You are also limited by what you pay attention to. In any given moment, the more you focus on one aspect of your experience, the less you will notice everything else. A simple way of saying this is that you can only focus on one thing at a time. For example, if three people are talking at once, you can’t possibly follow all aspects of the conversation. There is only so much your mind can grasp at one time.
So your experiences, which are already a subset of all possible experiences, are further limited by the things that you notice, or pay attention to, within those experiences.
What do you pay attention to? In any situation, you will tend to focus your attention on those things that are most likely to meet your needs.
If you’re grocery shopping, for example, you will tend to notice the things that are most relevant to you. Even though you might walk through the entire store, it will be impossible for you to notice everything or remember everything you saw. If you’re looking for oranges, for example, you will tend to notice things that are small, round, and orange. If you are on a tight budget, however, you will probably pay closer attention to the things that are on sale. Psychologists call this the priming effect.
Zimmermann estimates that your conscious attention has a capacity of about 40 bits per second. That’s a tiny, tiny fraction of what you can perceive: forty bits out of a potential 11 million. That’s 10, 999,960 bits of information that you sense but don’t notice, every second.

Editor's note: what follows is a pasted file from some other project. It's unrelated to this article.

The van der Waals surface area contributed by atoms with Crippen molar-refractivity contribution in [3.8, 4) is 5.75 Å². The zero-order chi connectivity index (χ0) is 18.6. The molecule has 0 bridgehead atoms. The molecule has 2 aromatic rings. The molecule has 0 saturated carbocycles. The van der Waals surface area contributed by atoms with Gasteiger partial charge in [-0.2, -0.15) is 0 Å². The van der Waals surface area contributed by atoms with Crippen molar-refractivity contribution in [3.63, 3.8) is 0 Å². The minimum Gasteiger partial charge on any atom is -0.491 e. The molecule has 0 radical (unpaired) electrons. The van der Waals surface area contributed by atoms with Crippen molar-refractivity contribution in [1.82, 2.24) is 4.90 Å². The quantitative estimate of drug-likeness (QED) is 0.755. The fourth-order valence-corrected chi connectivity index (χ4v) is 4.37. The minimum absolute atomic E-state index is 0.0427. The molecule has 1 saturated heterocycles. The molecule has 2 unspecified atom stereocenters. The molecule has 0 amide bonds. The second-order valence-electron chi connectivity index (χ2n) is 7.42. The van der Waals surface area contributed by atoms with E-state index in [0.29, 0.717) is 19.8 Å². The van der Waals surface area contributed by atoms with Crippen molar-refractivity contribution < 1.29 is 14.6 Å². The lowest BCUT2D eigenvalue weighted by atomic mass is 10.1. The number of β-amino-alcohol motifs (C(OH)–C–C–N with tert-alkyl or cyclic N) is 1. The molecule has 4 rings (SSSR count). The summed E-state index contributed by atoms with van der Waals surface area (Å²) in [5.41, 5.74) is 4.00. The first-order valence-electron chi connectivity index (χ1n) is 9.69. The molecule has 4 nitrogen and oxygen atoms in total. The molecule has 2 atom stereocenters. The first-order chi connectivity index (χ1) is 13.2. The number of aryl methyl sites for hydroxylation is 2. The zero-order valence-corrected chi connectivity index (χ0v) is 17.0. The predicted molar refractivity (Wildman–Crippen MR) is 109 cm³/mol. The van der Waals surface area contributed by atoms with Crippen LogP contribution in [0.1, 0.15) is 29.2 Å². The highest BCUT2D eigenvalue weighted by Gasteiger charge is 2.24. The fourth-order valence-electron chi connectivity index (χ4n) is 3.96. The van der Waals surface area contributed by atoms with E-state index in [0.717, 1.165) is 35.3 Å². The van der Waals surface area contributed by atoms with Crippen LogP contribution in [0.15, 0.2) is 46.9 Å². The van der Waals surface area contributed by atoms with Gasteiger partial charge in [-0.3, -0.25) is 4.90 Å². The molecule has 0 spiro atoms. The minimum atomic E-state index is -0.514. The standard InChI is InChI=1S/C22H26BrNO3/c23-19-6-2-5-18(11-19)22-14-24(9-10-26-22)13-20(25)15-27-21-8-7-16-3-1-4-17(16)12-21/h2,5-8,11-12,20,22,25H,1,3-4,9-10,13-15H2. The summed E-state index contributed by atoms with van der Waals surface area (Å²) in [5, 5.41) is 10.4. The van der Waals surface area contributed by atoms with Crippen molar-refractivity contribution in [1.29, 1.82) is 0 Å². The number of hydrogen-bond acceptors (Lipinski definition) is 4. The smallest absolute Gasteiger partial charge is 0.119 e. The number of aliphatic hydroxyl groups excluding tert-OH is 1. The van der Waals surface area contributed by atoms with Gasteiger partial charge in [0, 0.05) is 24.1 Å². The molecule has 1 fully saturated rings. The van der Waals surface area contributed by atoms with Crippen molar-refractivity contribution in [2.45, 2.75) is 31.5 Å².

Think of your attention as a very thin sliver of your overall experience, like a needle on a record player. It’s only able to take in a tiny fraction of what you are experiencing in any given moment.
With that in mind, let’s draw your attention as a thin line that rests on the platform of your experience, a line that, at least to some degree, you can control and direct.
Based on those things that you notice, you will form theories and make judgments.
For example, you probably have a theory that when you walk into a grocery store that you will be able to buy juice. You can probably walk into a store and find juice pretty quickly. This theory is based on your previous experiences shopping in grocery stores.
From your theories, you make judgments. For example, if you see something that looks like a grocery store, and you believe all grocery stores have juice, then you suppose— make a judgment—that you will be able to walk in and buy juice.